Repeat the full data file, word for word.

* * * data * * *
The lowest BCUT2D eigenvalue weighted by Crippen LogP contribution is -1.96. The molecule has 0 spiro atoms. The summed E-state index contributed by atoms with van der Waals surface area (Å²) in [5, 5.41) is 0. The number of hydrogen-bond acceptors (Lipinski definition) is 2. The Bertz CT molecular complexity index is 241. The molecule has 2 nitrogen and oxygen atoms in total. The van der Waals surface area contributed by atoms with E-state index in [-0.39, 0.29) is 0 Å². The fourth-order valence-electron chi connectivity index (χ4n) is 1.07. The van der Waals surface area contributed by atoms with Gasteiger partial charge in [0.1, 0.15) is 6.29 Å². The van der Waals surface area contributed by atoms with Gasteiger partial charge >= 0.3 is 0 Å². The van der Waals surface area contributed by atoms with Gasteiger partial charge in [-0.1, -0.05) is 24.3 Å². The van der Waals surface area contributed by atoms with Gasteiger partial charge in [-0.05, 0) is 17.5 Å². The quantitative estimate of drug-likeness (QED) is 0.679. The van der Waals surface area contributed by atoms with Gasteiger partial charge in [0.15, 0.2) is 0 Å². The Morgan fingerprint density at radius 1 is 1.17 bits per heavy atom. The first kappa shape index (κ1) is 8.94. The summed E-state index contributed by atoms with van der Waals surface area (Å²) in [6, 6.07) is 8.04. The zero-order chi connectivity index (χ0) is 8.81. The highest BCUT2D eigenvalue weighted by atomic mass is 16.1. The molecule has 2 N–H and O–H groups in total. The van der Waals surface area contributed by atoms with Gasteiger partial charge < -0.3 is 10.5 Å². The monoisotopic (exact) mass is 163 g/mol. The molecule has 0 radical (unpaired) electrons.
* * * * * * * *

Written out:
The lowest BCUT2D eigenvalue weighted by Crippen LogP contribution is -1.96. The molecule has 0 spiro atoms. The summed E-state index contributed by atoms with van der Waals surface area (Å²) in [5, 5.41) is 0. The number of hydrogen-bond acceptors (Lipinski definition) is 2. The Bertz CT molecular complexity index is 241. The molecule has 2 nitrogen and oxygen atoms in total. The van der Waals surface area contributed by atoms with E-state index in [-0.39, 0.29) is 0 Å². The fourth-order valence-electron chi connectivity index (χ4n) is 1.07. The van der Waals surface area contributed by atoms with Gasteiger partial charge in [0.1, 0.15) is 6.29 Å². The van der Waals surface area contributed by atoms with Gasteiger partial charge >= 0.3 is 0 Å². The van der Waals surface area contributed by atoms with Gasteiger partial charge in [-0.1, -0.05) is 24.3 Å². The van der Waals surface area contributed by atoms with Gasteiger partial charge in [-0.05, 0) is 17.5 Å². The quantitative estimate of drug-likeness (QED) is 0.679. The van der Waals surface area contributed by atoms with Gasteiger partial charge in [0.15, 0.2) is 0 Å². The Morgan fingerprint density at radius 1 is 1.17 bits per heavy atom. The first kappa shape index (κ1) is 8.94. The summed E-state index contributed by atoms with van der Waals surface area (Å²) in [6, 6.07) is 8.04. The zero-order chi connectivity index (χ0) is 8.81. The highest BCUT2D eigenvalue weighted by atomic mass is 16.1. The molecule has 2 N–H and O–H groups in total. The van der Waals surface area contributed by atoms with Gasteiger partial charge < -0.3 is 10.5 Å². The monoisotopic (exact) mass is 163 g/mol. The molecule has 0 radical (unpaired) electrons.